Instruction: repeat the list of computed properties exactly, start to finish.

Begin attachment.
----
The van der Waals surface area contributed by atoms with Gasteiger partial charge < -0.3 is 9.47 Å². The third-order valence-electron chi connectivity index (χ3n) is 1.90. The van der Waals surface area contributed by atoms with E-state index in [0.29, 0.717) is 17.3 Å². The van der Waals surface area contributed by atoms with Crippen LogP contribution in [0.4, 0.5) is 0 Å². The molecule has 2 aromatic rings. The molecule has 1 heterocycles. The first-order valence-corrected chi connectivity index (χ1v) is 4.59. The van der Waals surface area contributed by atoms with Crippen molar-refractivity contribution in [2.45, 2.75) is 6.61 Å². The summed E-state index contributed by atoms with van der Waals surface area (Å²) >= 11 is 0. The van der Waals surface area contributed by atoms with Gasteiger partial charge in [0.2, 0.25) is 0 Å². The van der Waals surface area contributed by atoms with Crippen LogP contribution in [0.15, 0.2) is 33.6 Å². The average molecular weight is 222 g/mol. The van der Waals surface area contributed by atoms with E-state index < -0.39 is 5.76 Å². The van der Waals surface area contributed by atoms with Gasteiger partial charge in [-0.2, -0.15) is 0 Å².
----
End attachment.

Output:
The van der Waals surface area contributed by atoms with Gasteiger partial charge < -0.3 is 9.47 Å². The third-order valence-electron chi connectivity index (χ3n) is 1.90. The van der Waals surface area contributed by atoms with E-state index in [0.29, 0.717) is 17.3 Å². The van der Waals surface area contributed by atoms with Crippen LogP contribution in [0.4, 0.5) is 0 Å². The molecule has 2 aromatic rings. The molecule has 1 heterocycles. The first-order valence-corrected chi connectivity index (χ1v) is 4.59. The van der Waals surface area contributed by atoms with Crippen molar-refractivity contribution in [2.45, 2.75) is 6.61 Å². The summed E-state index contributed by atoms with van der Waals surface area (Å²) >= 11 is 0. The van der Waals surface area contributed by atoms with Gasteiger partial charge in [0.2, 0.25) is 0 Å². The van der Waals surface area contributed by atoms with Crippen LogP contribution in [0.15, 0.2) is 33.6 Å². The average molecular weight is 222 g/mol. The van der Waals surface area contributed by atoms with E-state index < -0.39 is 5.76 Å². The van der Waals surface area contributed by atoms with Gasteiger partial charge in [-0.2, -0.15) is 0 Å².